I’m just trying out a concept here, however more and more I seem to be reading about how we should “protect ourselves from horses”. You are promoting a wise relationship which I do accord with. Others, however, go on at every opportunity about using every type of “safety” equipment available. Horses are “dangerous” and “unpredictable”. Well, they are flight animals by nature. But are people en-masse losing connection from these creatures, against which increasingly they need to be “protected”? Are horses now foreigners to many riders? What do you think?

    • horseideology says:

      Riding or working with horses is a dangerous sport and anyone who wants to do it must realize it – and realize that there is no way to protect yourself from them completely. Why spend your time fretting and worrying about it? Take sensible percautions and about 80 percent of what could happen, won’t.

      Isn’t that the truth about life? You can live swaddled in cotton but at the end what you do have for it? Life itself is about risk.

      If you’re not wanting that risk, then get a cat.

    • horseideology says:

      From a practical viewpoint one reason for all the warnings is because most people are stupid. They pick the wrong type of horse to work with so their personalities and abilities are mismatched. They deny there is a problem and keep working with a horse they shouldn’t. They refuse to spend the time taking lessons BEFORE buying a horse, and then buy a horse from a trader/instructor who is selling it only to get them tied down to numerous training sessions.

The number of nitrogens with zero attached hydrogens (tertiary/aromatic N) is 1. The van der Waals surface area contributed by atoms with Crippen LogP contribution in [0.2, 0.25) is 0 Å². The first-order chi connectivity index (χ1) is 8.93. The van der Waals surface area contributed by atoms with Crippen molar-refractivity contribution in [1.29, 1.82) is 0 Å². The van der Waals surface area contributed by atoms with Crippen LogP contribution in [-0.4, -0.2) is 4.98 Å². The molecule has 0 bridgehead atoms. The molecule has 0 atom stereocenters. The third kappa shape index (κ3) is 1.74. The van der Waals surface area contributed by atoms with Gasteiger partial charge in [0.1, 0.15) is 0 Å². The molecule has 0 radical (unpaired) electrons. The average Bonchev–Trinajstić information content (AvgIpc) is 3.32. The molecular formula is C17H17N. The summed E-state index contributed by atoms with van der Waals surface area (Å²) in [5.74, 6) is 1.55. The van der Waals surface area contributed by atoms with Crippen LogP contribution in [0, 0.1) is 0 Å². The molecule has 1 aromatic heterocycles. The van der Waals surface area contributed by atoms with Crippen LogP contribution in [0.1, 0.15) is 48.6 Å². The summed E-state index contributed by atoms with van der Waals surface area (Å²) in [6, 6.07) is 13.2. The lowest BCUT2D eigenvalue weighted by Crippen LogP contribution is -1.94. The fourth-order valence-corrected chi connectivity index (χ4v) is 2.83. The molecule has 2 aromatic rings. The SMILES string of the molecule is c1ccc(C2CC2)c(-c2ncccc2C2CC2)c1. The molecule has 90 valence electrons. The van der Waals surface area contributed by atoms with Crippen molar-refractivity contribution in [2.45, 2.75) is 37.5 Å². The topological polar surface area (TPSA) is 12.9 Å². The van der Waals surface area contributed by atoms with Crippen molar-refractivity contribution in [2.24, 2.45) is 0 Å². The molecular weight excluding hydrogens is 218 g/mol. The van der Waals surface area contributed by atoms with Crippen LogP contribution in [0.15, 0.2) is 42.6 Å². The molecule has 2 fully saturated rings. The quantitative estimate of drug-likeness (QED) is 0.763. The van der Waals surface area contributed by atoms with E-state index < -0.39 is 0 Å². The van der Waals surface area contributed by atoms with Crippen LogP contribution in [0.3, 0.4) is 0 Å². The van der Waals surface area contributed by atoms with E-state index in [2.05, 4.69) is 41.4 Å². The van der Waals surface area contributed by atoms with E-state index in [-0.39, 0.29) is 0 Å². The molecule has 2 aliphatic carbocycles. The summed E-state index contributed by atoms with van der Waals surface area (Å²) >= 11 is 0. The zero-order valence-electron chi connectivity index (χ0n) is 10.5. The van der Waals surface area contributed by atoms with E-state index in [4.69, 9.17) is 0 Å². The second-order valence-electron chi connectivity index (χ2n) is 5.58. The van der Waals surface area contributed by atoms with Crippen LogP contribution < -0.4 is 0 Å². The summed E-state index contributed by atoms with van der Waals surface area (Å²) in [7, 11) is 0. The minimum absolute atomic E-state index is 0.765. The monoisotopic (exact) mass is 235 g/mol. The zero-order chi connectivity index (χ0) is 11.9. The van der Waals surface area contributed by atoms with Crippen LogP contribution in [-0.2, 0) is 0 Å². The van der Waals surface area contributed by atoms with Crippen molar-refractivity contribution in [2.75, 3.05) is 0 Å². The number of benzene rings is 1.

Getting older has it’s benefits. We see that there is more then the smoke and mirrors that Big Name Trainers present about horses. There is a deeper connection and understanding between ourselves, our past battles and our horses. We have learned patience, compassion and tolerance. We aren’t afraid of admiting our mistakes and know that they are just another rung on the ladder to reaching our goal.